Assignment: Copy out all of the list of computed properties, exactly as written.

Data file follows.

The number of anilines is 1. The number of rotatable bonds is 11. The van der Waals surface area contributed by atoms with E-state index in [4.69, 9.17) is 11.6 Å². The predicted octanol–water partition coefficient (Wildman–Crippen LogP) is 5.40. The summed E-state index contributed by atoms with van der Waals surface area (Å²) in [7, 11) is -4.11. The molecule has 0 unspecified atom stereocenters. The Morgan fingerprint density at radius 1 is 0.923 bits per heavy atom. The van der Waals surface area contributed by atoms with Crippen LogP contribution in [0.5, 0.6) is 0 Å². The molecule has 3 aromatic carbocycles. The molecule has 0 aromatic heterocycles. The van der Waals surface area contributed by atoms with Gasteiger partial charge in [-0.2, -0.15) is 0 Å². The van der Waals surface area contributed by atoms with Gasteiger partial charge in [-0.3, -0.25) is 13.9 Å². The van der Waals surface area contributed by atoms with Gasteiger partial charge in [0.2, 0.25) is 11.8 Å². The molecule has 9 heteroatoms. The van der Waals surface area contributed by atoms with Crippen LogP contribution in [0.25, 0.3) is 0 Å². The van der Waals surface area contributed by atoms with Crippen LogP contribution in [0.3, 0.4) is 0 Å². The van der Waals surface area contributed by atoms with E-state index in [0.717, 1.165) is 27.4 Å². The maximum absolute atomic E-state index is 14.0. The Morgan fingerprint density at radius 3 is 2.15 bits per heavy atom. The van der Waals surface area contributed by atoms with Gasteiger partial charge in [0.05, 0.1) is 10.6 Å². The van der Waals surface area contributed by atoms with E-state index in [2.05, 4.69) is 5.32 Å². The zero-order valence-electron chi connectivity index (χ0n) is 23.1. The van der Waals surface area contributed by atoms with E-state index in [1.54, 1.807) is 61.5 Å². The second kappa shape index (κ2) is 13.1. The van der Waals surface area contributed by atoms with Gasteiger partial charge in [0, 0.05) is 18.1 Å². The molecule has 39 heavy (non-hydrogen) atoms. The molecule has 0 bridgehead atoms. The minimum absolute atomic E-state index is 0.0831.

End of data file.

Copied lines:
The number of anilines is 1. The number of rotatable bonds is 11. The van der Waals surface area contributed by atoms with E-state index in [4.69, 9.17) is 11.6 Å². The predicted octanol–water partition coefficient (Wildman–Crippen LogP) is 5.40. The summed E-state index contributed by atoms with van der Waals surface area (Å²) in [7, 11) is -4.11. The molecule has 0 unspecified atom stereocenters. The Morgan fingerprint density at radius 1 is 0.923 bits per heavy atom. The van der Waals surface area contributed by atoms with Crippen LogP contribution in [0.5, 0.6) is 0 Å². The molecule has 3 aromatic carbocycles. The molecule has 0 aromatic heterocycles. The van der Waals surface area contributed by atoms with Gasteiger partial charge in [-0.2, -0.15) is 0 Å². The van der Waals surface area contributed by atoms with Gasteiger partial charge in [-0.3, -0.25) is 13.9 Å². The van der Waals surface area contributed by atoms with Gasteiger partial charge in [0.2, 0.25) is 11.8 Å². The molecule has 9 heteroatoms. The van der Waals surface area contributed by atoms with Crippen LogP contribution in [0.25, 0.3) is 0 Å². The van der Waals surface area contributed by atoms with Crippen LogP contribution in [0.3, 0.4) is 0 Å². The van der Waals surface area contributed by atoms with E-state index in [0.717, 1.165) is 27.4 Å². The maximum absolute atomic E-state index is 14.0. The Morgan fingerprint density at radius 3 is 2.15 bits per heavy atom. The van der Waals surface area contributed by atoms with Gasteiger partial charge in [0.05, 0.1) is 10.6 Å². The van der Waals surface area contributed by atoms with E-state index in [2.05, 4.69) is 5.32 Å². The zero-order valence-electron chi connectivity index (χ0n) is 23.1. The van der Waals surface area contributed by atoms with E-state index in [1.54, 1.807) is 61.5 Å². The second kappa shape index (κ2) is 13.1. The van der Waals surface area contributed by atoms with Gasteiger partial charge in [0, 0.05) is 18.1 Å². The molecule has 39 heavy (non-hydrogen) atoms. The molecule has 0 bridgehead atoms. The minimum absolute atomic E-state index is 0.0831.